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Ammonites and belemnites

Ammonites and belemnites

C042/4246

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Credit

SINCLAIR STAMMERS / SCIENCE PHOTO LIBRARY SINCLAIR STAMMERS / SCIENCE PHOTO LIBRARY

Caption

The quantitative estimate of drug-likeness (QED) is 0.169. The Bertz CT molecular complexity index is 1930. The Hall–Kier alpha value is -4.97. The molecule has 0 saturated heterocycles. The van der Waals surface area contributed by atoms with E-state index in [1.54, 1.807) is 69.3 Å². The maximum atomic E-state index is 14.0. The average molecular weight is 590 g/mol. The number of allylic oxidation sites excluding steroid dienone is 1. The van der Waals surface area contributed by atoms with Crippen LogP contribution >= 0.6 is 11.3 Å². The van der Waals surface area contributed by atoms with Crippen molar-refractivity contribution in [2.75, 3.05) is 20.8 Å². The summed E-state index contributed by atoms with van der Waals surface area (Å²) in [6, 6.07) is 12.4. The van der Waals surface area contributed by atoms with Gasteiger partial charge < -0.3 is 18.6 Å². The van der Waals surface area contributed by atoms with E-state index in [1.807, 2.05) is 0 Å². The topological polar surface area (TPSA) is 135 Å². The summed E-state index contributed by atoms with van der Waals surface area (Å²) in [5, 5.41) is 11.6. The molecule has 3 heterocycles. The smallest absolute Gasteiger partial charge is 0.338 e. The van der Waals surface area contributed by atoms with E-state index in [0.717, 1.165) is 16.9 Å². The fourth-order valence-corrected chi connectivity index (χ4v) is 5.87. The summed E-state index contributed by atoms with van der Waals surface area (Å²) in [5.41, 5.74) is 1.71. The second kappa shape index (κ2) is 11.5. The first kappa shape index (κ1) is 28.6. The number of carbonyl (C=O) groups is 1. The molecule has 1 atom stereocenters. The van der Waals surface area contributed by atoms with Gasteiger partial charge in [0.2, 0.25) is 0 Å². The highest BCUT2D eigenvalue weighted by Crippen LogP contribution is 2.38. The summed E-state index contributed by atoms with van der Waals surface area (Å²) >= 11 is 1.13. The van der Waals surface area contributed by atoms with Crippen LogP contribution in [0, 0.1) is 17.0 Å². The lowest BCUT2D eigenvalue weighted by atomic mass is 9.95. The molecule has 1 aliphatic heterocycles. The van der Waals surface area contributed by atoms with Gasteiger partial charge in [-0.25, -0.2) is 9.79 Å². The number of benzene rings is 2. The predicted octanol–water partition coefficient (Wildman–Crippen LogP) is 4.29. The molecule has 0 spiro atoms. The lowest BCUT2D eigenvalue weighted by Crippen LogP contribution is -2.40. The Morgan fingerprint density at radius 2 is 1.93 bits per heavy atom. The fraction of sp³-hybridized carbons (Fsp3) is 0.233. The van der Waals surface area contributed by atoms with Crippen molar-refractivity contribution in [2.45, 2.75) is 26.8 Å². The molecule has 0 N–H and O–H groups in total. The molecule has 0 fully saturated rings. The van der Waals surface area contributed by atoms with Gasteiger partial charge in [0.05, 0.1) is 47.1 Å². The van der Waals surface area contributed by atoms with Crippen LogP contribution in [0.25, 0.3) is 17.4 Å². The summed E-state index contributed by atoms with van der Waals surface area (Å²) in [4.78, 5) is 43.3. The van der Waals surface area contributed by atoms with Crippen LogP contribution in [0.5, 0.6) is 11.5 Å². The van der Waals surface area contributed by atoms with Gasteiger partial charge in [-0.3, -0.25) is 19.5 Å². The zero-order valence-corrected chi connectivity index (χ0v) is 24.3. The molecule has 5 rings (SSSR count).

Ammonites and belemnites, typical Mesozoic marine fauna. Ammonites (coiled) were marine invertebrate molluscs that formed a spiral chambered shell, with the ammonite living in the newest and largest chamber. Shells ranged in width from under 1 centimetre to over 1 metre. Ammonites first appear in the fossil record around 400 million years ago and became extinct at the end of the Cretaceous period 65 million years ago. Belemnites (one at centre) were cephalopods, the group of animals that includes squid. They appeared during the Carboniferous (around 350 million years ago), and went extinct towards the end of the Cretaceous (65 million years ago).

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